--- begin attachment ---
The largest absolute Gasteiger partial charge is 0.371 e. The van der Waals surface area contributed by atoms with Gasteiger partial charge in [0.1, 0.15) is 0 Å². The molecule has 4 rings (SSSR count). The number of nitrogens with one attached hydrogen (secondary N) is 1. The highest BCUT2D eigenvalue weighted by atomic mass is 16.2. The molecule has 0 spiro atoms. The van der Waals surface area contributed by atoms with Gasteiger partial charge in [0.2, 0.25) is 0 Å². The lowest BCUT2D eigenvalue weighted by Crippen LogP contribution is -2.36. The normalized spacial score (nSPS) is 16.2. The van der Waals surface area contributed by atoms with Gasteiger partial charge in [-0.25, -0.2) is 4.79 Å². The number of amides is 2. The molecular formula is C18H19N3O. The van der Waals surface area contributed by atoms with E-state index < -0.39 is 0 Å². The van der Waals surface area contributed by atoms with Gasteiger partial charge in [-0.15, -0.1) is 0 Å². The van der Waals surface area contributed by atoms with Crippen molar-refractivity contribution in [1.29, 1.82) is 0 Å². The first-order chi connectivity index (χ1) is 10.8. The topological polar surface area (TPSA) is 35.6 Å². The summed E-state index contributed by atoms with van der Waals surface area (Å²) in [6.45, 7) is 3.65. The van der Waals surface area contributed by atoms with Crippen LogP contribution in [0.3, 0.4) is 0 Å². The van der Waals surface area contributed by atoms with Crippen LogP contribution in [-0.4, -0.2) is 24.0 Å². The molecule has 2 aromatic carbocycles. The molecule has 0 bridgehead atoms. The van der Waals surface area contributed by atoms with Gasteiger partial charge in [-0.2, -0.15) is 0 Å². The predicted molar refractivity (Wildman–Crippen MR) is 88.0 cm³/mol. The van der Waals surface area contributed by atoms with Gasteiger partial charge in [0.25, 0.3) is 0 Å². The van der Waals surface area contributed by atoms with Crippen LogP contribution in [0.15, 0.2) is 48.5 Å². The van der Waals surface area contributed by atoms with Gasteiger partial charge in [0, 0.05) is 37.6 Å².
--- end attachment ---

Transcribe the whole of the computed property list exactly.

The largest absolute Gasteiger partial charge is 0.371 e. The van der Waals surface area contributed by atoms with Gasteiger partial charge in [0.1, 0.15) is 0 Å². The molecule has 4 rings (SSSR count). The number of nitrogens with one attached hydrogen (secondary N) is 1. The highest BCUT2D eigenvalue weighted by atomic mass is 16.2. The molecule has 0 spiro atoms. The van der Waals surface area contributed by atoms with Gasteiger partial charge in [0.2, 0.25) is 0 Å². The lowest BCUT2D eigenvalue weighted by Crippen LogP contribution is -2.36. The normalized spacial score (nSPS) is 16.2. The van der Waals surface area contributed by atoms with Gasteiger partial charge in [-0.25, -0.2) is 4.79 Å². The number of amides is 2. The molecular formula is C18H19N3O. The van der Waals surface area contributed by atoms with E-state index < -0.39 is 0 Å². The van der Waals surface area contributed by atoms with Gasteiger partial charge in [-0.15, -0.1) is 0 Å². The van der Waals surface area contributed by atoms with Crippen molar-refractivity contribution in [1.29, 1.82) is 0 Å². The first-order chi connectivity index (χ1) is 10.8. The topological polar surface area (TPSA) is 35.6 Å². The summed E-state index contributed by atoms with van der Waals surface area (Å²) in [6.45, 7) is 3.65. The van der Waals surface area contributed by atoms with Crippen LogP contribution in [0.3, 0.4) is 0 Å². The van der Waals surface area contributed by atoms with Crippen LogP contribution in [-0.4, -0.2) is 24.0 Å². The molecule has 2 aromatic carbocycles. The molecule has 0 bridgehead atoms. The van der Waals surface area contributed by atoms with Gasteiger partial charge in [-0.2, -0.15) is 0 Å². The predicted molar refractivity (Wildman–Crippen MR) is 88.0 cm³/mol. The van der Waals surface area contributed by atoms with Gasteiger partial charge in [0.25, 0.3) is 0 Å². The van der Waals surface area contributed by atoms with Crippen LogP contribution in [0.15, 0.2) is 48.5 Å². The van der Waals surface area contributed by atoms with Gasteiger partial charge in [0, 0.05) is 37.6 Å².